“Sustainable Ports” in Texas – an Oxymoron?

By: Christina Wolfe, manager, air quality, port and freight facilities, and Kate Zerrenner, manager, energy-water initiatives

800px-Houston_Ship_Channel_Barbours_Cut wikipedia

An oxymoron is “a combination of words that have opposite or very different meanings,” according to Merriam-Webster (a commonly given example is “jumbo shrimp”). Ports – with an immense amount of traffic and heavy cargo coming and going – have recently been equated with power plants in terms of air pollution. Some might suggest that the concept of a ‘sustainable port’ is impossible.

It’s not, actually.

Earlier this year, the first “zero-emissions terminal in the world” opened at a port in the Netherlands using equipment that releases no pollutants from a tailpipe and on-site wind energy for power demands. And closer to home, large ports in the U.S. have taken promising steps, like the Port of Seattle’s aggressive energy efficiency initiatives.

Texas ports have some work to do, both to keep up with strong economic growth (like the record year the Port of Houston is projecting) and because Texas already leads the country in climate-altering greenhouse gas emissions. But the good news is there is a way they could very quickly up their game: the use of renewable energy. And in the midst of historic climate talks in Paris, there is no better time for Texas ports to consider commonsense investments that safeguard both public health and the global climate.

How can ports incorporate renewable energy?

Renewable energy projects at ports typically focus on the installation of solar arrays, as well as wind turbines. Solar represents the simplest way of tapping into renewable potential because port and terminal facility construction can be designed to accommodate large arrays of solar panels on rooftops.  In the case of wind farms, ports often control or own large tracts of land that can be used to site wind turbines, making it easier to work with energy developers directly. Moreover, because of its industrial history, the land may already have the necessary infrastructure to get the electricity onto the grid. And in the future, we may see other forms of renewables at industrial facilities like ports, including tidal and other hydropower technologies that can harness the power of moving water, or geothermal applications that use differences in temperature for power generation.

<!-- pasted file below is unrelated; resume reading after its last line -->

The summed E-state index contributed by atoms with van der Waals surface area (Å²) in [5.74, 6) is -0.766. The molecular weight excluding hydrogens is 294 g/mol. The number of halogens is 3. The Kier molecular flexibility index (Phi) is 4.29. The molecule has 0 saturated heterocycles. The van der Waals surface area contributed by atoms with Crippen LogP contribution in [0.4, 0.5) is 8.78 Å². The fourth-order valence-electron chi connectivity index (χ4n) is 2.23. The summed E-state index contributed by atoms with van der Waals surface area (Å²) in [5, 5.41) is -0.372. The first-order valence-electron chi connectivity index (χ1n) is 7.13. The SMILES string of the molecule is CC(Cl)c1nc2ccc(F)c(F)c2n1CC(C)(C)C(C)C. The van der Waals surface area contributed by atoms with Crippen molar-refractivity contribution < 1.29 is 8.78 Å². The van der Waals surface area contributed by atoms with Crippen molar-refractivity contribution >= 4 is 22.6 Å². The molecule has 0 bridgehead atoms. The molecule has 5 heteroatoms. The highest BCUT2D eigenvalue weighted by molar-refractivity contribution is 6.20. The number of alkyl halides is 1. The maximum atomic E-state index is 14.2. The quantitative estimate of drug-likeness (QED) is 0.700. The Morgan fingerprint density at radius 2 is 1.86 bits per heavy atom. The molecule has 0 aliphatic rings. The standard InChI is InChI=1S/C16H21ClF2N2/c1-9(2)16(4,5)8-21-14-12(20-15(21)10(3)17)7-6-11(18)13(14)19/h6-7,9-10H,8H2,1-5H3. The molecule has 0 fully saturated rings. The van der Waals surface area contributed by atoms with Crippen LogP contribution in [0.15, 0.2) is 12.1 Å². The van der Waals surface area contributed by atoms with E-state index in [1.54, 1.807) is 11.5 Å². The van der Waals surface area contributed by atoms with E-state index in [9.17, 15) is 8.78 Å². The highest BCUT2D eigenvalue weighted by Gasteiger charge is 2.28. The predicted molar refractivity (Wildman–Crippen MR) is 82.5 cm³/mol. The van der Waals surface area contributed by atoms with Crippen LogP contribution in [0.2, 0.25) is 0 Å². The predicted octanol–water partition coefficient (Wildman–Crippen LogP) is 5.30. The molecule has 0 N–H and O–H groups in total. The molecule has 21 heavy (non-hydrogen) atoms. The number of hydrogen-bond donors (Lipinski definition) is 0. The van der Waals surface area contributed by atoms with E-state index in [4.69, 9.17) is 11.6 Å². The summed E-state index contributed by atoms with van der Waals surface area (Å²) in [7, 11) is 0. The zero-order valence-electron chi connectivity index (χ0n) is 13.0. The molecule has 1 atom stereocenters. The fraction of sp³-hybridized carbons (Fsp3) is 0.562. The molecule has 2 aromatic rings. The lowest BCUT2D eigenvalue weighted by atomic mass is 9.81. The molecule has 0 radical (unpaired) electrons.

When thinking about the overall sustainability of their operations, ports should see renewable energy as a foundation upon which to build other green initiatives. Renewable energy generated on-site eliminates electricity-related emissions and makes true “zero-emissions” – or the idea that the facility will emit no pollution – a real possibility. To get there, ports would also need to invest in clean technologies for moving cargo, such as battery-electric terminal tractors or fuel cell drayage trucks powered by zero-emission sources (both available today!).

One easy way for ports to get started right now? Encourage port tenants to pursue projects that can take advantage of the Business Energy Investment Tax Credit before it is reduced significantly in late 2016.

Renewables bring benefits to ports

Ports significantly impact the air quality of nearby communities because port operations concentrate emissions from ships, trucks, cargo-handling equipment, and locomotives. Although renewable energy projects don’t reduce emissions from these sources, they can help improve regional air quality by offsetting pollution that would have otherwise been released from a local power plant. They can also form building blocks for future sustainability initiatives. For example, while ships are at berth, they typically run their enormous engines to generate power for auxiliary systems (e.g., the lights and heating). Vessel shorepower would allow ships to “plug in” to the electric grid instead, saving fuel and reducing harmful emissions for communities living near port facilities.

Another green option: a joint community renewable energy installation that can reduce energy costs for neighbors interested in partnering with a port on a project. These community projects allow participants to “buy” into a solar project, for example, without having to install panels of their own. They then receive credits to lower their electricity bills in exchange for the electricity produced.